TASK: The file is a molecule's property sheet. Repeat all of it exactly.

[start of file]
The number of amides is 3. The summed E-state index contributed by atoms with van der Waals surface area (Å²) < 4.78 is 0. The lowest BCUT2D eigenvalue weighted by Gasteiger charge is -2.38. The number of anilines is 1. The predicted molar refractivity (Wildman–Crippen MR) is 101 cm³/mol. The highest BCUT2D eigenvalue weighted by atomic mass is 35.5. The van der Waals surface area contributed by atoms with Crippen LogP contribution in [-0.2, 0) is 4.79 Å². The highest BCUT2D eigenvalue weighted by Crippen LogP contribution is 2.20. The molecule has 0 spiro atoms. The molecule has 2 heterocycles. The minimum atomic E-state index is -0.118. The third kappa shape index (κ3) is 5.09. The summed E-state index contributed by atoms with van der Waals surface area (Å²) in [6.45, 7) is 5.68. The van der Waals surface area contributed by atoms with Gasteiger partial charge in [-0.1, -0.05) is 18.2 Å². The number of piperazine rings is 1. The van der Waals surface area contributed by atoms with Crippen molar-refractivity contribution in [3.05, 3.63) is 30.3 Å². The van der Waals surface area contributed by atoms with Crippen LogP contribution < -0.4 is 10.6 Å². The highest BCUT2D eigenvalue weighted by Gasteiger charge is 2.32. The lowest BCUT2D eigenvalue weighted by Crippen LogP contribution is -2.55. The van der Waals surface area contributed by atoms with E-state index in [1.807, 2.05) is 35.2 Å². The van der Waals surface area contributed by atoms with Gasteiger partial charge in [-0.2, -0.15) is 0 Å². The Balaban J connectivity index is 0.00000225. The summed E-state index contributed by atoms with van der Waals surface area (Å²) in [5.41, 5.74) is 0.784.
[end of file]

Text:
The number of amides is 3. The summed E-state index contributed by atoms with van der Waals surface area (Å²) < 4.78 is 0. The lowest BCUT2D eigenvalue weighted by Gasteiger charge is -2.38. The number of anilines is 1. The predicted molar refractivity (Wildman–Crippen MR) is 101 cm³/mol. The highest BCUT2D eigenvalue weighted by atomic mass is 35.5. The van der Waals surface area contributed by atoms with Crippen LogP contribution in [-0.2, 0) is 4.79 Å². The highest BCUT2D eigenvalue weighted by Crippen LogP contribution is 2.20. The molecule has 0 spiro atoms. The molecule has 2 heterocycles. The minimum atomic E-state index is -0.118. The third kappa shape index (κ3) is 5.09. The summed E-state index contributed by atoms with van der Waals surface area (Å²) in [6.45, 7) is 5.68. The van der Waals surface area contributed by atoms with Gasteiger partial charge in [-0.1, -0.05) is 18.2 Å². The number of piperazine rings is 1. The van der Waals surface area contributed by atoms with Crippen molar-refractivity contribution in [3.05, 3.63) is 30.3 Å². The van der Waals surface area contributed by atoms with Crippen LogP contribution < -0.4 is 10.6 Å². The highest BCUT2D eigenvalue weighted by Gasteiger charge is 2.32. The lowest BCUT2D eigenvalue weighted by Crippen LogP contribution is -2.55. The van der Waals surface area contributed by atoms with E-state index in [1.807, 2.05) is 35.2 Å². The van der Waals surface area contributed by atoms with Gasteiger partial charge in [-0.2, -0.15) is 0 Å². The Balaban J connectivity index is 0.00000225. The summed E-state index contributed by atoms with van der Waals surface area (Å²) in [5.41, 5.74) is 0.784.